Now, more than ever, building long-term relationships with patients is vitally important. A positive relationship can make the difference between a one-time visit and a decades-long connection. When you fully understand the lifetime value of your patients, it becomes clear why it’s so important to foster positive patient experiences — and grow your organization’s bottom line.
The COVID-19 pandemic has made focusing on patient lifetime value even more urgent. Patients have become fearful of visiting healthcare facilities and are delaying routine visits and even visits for pressing healthcare needs.
“Ensuring that patients feel confident that they’re getting the best care, that it is safe, and that they can trust the caregivers and the employees that are seeing them — this has a direct impact on the ongoing profitability of healthcare organizations,” explains Patty Riskind, head of global healthcare for Qualtrics, an experience management platform that helps organizations measure patient experience, as well as employee and provider experience.
Calculating patient lifetime value
You can put an actual number on the lifetime value of your patients. First, Riskind says to figure out the gross annual profit margin for an average patient by subtracting care and administrative costs from reimbursement utilization. This gives you a gross profit margin. Now, multiply that figure by the number of years of the patient relationship. Finally, subtract any patient acquisition costs. For one year, the final figure may not look very impressive. But when you project five, 10, or 25 years into the future, you begin to see the true lifetime value of each patient.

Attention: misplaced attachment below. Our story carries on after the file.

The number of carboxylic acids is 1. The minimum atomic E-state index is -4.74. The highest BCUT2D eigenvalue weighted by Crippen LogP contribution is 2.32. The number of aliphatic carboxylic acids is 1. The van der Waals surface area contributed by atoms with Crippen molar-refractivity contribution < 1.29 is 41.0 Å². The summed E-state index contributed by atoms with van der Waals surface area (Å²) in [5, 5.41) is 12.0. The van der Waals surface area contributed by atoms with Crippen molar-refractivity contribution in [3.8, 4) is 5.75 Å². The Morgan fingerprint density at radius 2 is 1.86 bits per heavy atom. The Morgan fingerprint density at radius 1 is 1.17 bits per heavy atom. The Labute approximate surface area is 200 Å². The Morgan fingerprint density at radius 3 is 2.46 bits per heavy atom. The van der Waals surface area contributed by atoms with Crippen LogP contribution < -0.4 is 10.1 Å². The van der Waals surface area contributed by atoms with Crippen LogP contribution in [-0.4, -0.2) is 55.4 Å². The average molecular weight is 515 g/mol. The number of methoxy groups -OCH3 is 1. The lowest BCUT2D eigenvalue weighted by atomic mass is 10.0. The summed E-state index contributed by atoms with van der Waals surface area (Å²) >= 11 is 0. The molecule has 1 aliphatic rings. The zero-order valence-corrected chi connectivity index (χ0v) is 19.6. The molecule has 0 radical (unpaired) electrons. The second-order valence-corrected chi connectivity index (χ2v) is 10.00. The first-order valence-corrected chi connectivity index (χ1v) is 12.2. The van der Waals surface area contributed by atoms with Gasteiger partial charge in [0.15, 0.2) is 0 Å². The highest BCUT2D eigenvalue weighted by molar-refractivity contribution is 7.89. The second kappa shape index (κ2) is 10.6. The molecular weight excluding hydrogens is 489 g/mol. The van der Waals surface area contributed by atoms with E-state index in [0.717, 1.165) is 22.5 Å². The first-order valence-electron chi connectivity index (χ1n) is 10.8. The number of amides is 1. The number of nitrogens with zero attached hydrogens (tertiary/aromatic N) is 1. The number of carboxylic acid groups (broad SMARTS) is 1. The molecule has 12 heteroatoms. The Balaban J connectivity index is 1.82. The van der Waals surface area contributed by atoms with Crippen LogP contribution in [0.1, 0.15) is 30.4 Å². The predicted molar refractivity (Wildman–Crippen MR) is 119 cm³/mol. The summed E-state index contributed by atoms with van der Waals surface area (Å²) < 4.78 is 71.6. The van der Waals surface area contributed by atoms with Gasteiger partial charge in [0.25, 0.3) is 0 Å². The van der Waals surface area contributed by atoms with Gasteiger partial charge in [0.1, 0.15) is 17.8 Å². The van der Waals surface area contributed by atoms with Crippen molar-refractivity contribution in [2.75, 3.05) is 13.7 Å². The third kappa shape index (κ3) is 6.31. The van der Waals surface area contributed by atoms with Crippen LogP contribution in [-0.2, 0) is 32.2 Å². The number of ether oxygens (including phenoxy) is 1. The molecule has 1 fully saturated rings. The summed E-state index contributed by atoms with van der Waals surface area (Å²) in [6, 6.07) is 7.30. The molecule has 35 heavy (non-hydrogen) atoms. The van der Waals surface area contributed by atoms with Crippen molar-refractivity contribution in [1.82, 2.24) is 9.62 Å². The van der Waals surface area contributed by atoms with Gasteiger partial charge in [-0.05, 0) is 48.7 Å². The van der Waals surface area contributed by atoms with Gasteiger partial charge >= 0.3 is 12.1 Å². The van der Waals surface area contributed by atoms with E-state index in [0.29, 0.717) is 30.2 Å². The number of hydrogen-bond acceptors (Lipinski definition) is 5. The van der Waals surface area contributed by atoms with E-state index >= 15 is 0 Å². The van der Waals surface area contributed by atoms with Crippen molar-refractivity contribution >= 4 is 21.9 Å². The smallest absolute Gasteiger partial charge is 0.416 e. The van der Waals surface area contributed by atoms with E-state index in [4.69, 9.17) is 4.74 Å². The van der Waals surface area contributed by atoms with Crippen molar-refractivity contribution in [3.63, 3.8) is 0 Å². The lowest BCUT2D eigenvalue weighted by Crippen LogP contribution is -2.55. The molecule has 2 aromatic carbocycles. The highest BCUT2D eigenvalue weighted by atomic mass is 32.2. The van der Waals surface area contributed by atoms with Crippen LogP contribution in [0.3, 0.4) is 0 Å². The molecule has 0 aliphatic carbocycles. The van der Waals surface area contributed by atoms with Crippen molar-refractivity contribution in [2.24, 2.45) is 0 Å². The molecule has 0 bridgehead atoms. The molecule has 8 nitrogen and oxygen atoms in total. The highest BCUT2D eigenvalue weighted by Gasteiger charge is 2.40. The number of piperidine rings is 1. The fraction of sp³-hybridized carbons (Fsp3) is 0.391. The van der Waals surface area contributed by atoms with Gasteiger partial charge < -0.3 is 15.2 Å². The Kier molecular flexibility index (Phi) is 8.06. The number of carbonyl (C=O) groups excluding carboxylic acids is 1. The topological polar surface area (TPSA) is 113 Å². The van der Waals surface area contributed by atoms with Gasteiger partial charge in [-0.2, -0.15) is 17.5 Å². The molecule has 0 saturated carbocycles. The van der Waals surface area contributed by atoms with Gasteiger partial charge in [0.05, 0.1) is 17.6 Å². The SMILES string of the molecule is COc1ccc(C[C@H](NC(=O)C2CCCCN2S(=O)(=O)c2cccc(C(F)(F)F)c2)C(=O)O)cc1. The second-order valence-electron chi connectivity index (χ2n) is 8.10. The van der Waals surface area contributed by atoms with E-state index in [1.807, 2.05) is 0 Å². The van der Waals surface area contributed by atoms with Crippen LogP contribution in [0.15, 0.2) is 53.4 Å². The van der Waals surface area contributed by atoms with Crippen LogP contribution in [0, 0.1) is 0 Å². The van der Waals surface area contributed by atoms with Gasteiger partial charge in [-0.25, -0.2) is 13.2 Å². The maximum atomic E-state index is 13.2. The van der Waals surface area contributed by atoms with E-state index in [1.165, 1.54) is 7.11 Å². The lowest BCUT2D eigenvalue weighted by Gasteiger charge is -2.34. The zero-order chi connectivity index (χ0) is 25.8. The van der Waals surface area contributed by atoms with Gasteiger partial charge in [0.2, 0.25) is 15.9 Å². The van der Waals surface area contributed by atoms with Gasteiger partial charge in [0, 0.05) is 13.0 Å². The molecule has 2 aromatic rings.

Formula courtesy of Qualtrics (click to expand chart)
Another aspect to consider is your patient retention rate. What percentage of your patients will be using your services next year or 10 years from now? The higher that retention rate, the bigger impact of your patient lifetime value. Measuring the patient retention rate is key because knowing that rate will help you understand how much effort you’ll need to put into improving patient experience.
How patient experience impacts the bottom line
It’s a simple connection: positive patient experience leads to longer patient relationships. Additionally, happy patients will spread the word to their family and friends.
“When you look at the lifetime value of a patient, experience makes all the difference in the world,” says Kristin Baird, president and CEO of The Baird Group, a consulting company that helps make healthcare better for both patients and the people who serve them. “Experience is a retention strategy. When the experience is good, they’re not only going to return, but they’re also going to talk very positively about it. So, you want to make sure that you’re creating an experience that will not just fail to offend people, but really wows them into saying, ‘I trust them. I wouldn’t go anywhere else.’”
Measuring patient experience can also reveal opportunities for streamlining care and reducing costs. “In terms of quality and outcomes, the ability to better understand the patient’s perception will ultimately impact how care is delivered,” Riskind explains. “On the cost front, oftentimes patient experience uncovers redundancies and things that would frustrate a patient.”
Focusing on these redundancies and frustrations enables healthcare organizations to address bottlenecks and make throughput more effective and efficient. “You can use this to grow market share, to cut costs, to really have an impact on the viability and profitability of your business,” Riskind says.
Why now is the right time to focus on patient experience
The COVID-19 pandemic has slammed healthcare organizations with new challenges — to put it mildly. Despite the chaos, right now remains a pivotal moment to focus on patient experience. The steps organizations take to make patients feel safe will be key to their success in preserving patient relationships.